I am reminded of the 1999 incident when an employee in the Washington, D.C., mayor's office resigned after being accused of using a racial slur. He had used the word "niggardly" during a conversation about funding. Must the Pope succumb to the same kind of dhimmitude? When will it become fashionable and appropriate to reprimand these groups that are so ready to be offended, they make ignorance and distortion their ally?

Julia

Note the circumstances of the Byzantine Emperor's remarks. He is at his military camp outside Constantinople - his capital city is under seige by Turkish Muslims. He is trying to have a civilized rational discussion with a Muslim (one of the enemy) about the very thing that is threatening his 1000+ yr empire and capital. Perhaps he was trying to find some way that the two religions could live in real peace.

I wish we could read the rest of the conversation in that book. I wonder if in modern lingo the Emperor is trying to say: Why are you attacking us and saying that God approves of this violence? Isn't that what all of us in the US are wondering today since 9/11?

I.E. Explain yourself: why the heck are you attacking us and saying that your God wants you to do it to spread his faith?

Benedict wants the Muslim world to think about that and give us a thought-out answer so that we can enter a dialogue about our differences based on reason. If the Muslim world can't do that, then how the heck can we make real "peace" and avoid all-out clash of civilizations?

I was at an ecumenical gathering right after 9/11 where Bishop Wilton Gregory reminded all of us (Protestant, Jew, Muslim and Catholic) that you have to know your own religion really well before you can have fruitful dialogue with folks of another faith. In other words, just "making nice" without addressing the nitty gritty differences is superficial, meaningless and won't last. It's deferring settlement of (or acceptance of) differences until another day and that day may never come.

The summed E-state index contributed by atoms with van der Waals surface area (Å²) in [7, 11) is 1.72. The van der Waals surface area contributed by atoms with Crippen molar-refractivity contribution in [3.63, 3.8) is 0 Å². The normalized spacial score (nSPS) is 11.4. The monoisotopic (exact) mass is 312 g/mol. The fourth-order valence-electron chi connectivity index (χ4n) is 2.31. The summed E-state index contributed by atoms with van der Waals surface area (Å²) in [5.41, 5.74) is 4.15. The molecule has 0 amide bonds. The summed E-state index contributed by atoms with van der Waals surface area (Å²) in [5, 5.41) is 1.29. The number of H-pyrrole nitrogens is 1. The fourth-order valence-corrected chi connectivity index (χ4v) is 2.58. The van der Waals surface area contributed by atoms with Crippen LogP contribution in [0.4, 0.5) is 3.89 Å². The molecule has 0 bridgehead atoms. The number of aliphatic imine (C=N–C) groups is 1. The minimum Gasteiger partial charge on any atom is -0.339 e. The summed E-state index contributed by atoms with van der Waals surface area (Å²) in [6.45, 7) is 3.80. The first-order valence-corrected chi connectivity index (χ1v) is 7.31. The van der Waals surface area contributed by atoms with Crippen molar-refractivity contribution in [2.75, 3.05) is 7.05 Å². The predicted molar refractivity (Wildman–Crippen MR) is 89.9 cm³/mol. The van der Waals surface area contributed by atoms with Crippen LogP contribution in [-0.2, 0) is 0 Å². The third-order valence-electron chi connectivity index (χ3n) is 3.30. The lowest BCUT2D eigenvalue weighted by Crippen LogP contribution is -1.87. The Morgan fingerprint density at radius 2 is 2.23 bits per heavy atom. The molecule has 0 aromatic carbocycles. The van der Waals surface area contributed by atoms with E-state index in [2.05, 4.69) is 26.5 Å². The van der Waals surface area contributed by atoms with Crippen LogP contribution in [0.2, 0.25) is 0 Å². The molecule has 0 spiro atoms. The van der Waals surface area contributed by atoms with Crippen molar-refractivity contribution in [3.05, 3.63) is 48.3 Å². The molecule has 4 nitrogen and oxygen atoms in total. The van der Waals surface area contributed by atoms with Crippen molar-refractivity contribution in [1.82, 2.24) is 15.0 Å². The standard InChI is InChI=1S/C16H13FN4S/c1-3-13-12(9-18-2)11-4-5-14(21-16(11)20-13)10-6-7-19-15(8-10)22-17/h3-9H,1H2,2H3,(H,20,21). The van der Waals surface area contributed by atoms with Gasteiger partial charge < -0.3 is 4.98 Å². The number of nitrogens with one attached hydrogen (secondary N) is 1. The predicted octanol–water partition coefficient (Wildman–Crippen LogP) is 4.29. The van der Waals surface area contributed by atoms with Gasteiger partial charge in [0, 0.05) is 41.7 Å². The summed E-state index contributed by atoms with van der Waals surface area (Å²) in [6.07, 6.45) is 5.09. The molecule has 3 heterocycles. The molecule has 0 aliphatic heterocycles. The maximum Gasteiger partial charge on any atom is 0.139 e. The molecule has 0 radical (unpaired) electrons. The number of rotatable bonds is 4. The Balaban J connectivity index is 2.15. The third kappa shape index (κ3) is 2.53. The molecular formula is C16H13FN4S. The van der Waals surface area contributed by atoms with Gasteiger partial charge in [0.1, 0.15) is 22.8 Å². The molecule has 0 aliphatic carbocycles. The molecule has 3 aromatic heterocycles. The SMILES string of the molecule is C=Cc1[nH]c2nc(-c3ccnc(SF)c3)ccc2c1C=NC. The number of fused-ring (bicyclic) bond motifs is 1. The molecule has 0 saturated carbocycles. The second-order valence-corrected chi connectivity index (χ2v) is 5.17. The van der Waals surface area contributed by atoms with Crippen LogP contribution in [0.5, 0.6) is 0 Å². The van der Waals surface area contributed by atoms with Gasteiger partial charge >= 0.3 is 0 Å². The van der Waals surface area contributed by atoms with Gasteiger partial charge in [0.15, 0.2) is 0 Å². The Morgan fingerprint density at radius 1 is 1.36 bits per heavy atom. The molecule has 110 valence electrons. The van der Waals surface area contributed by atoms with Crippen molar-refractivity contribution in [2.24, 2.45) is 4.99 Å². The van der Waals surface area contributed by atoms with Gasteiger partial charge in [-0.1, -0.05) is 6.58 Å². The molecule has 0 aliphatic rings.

We can't have that much-needed dialogue with the Muslim world if they can't articulate their faith on a rational basis.

AND something the Emperor didn't have to face - the majority of his own civilization thinking that such discussions were irrational and worthless. Today we have most of both sides unwilling and/or unprepared for the needed dialogue.

Bill

Breaking News. The VAtican says Benedict 'regrets his words but offers no apology. http://www.msnbc.msn.com/id/14861689/

NAB

RE: "I disagree with the notion that we should treat islamists as children. They're like children who have never been held to any standard. It's time to quit making excuses for people who take civilians hostage, cut their heads off, and post it to the net."